Avoiding Failures In Centrifugal Pumps
Pump reliability problems are responsible for a large amount of the maintenance budget and lost-opportunity cost at chemical plants, refineries, and many electric utilities. This tutorial outlines the typical reasons for pump failures, and how they can be avoided in many cases by applying the right kinds of analysis and criteria during the pump selection process. Specifically, important issues include where the pump will operate on its curve (preferably close to best efficiency point (BEP)), how its net positive suction head required (NPSHR) compares to the worst case suction head available, the design of the piping hydraulics in the suction and discharge piping close to the pump, and the manner in which piping nozzle loads will be accommodated. Whether or not the ideal pump has been selected, installation must be performed in a manner that avoids hot misalignment, soft foot issues, and thermal bowing of the casing. Once the pump is installed as part of an overall process or system, it is shown how proper startup and steady operation procedures will avoid binding the pump rotor due to temperature differential within the rotor or casing. Appropriate types and locations of instrumentation will be discussed, and various other condition monitoring methods and criteria. The most productive troubleshooting test methods will be discussed. The usefulness of detailed vibration testing (especially operating deflection shape plotting) and experimental modal analysis “bump” testing will be illustrated. When and why rotordynamic analysis or finite element analysis might be performed will be discussed, as well as what kinds of information these analyses can provide to an end user that could be critical in making decisions about premature shutdown or permanent modifications that should be scheduled for the next outage. Predictive maintenance test and evaluation procedures will be discussed, and it will be shown how these can be used to diagnose problems in many cases. Some specific case histories will be discussed in the context of typical or particularly problematic situations that plants have faced, and what types of solutions were effective at inexpensively providing a permanent fit.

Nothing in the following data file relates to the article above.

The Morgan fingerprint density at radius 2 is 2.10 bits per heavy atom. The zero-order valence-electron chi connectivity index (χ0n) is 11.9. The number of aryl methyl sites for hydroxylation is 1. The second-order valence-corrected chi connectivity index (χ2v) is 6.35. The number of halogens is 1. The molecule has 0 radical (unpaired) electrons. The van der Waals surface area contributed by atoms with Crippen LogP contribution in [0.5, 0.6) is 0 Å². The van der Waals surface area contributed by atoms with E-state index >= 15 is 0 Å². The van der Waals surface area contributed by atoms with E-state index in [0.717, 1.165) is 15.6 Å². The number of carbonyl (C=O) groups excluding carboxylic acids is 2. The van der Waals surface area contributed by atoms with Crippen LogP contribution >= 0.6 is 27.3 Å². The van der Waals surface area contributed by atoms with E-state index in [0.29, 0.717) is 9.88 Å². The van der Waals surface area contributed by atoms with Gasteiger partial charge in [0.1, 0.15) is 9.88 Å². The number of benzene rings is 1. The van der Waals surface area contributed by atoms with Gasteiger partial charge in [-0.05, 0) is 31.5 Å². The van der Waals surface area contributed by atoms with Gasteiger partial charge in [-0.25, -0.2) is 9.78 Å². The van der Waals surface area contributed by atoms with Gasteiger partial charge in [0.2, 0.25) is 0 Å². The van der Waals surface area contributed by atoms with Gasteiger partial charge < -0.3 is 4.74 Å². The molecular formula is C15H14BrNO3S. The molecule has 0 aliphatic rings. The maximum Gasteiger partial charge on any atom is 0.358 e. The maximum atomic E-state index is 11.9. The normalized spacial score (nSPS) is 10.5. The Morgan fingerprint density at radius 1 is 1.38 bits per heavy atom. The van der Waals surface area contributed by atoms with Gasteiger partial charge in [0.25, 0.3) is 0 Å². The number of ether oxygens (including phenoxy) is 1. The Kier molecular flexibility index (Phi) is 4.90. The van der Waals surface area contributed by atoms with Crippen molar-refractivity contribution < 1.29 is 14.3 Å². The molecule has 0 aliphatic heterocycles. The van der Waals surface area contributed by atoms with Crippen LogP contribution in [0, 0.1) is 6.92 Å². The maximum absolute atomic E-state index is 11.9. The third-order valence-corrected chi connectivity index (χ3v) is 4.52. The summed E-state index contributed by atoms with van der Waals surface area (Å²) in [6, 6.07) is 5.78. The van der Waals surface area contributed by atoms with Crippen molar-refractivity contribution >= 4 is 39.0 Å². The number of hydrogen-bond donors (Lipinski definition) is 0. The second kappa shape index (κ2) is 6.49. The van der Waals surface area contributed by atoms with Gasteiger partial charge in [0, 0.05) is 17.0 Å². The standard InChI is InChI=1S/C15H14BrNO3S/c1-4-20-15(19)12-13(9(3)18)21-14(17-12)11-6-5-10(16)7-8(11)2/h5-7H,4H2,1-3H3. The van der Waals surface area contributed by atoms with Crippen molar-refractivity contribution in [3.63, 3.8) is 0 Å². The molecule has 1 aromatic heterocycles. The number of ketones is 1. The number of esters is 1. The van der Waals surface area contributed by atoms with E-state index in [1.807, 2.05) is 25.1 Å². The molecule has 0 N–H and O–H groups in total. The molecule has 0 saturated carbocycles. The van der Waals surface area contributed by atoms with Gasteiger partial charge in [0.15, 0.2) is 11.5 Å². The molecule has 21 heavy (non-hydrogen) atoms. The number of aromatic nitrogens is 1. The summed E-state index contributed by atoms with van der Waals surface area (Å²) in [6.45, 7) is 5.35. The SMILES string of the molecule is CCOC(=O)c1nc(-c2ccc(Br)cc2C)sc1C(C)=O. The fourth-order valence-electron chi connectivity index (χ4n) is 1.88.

Marscher, William D. (2002). Avoiding Failures In Centrifugal Pumps. Texas A&M University. Turbomachinery Laboratories. Available electronically from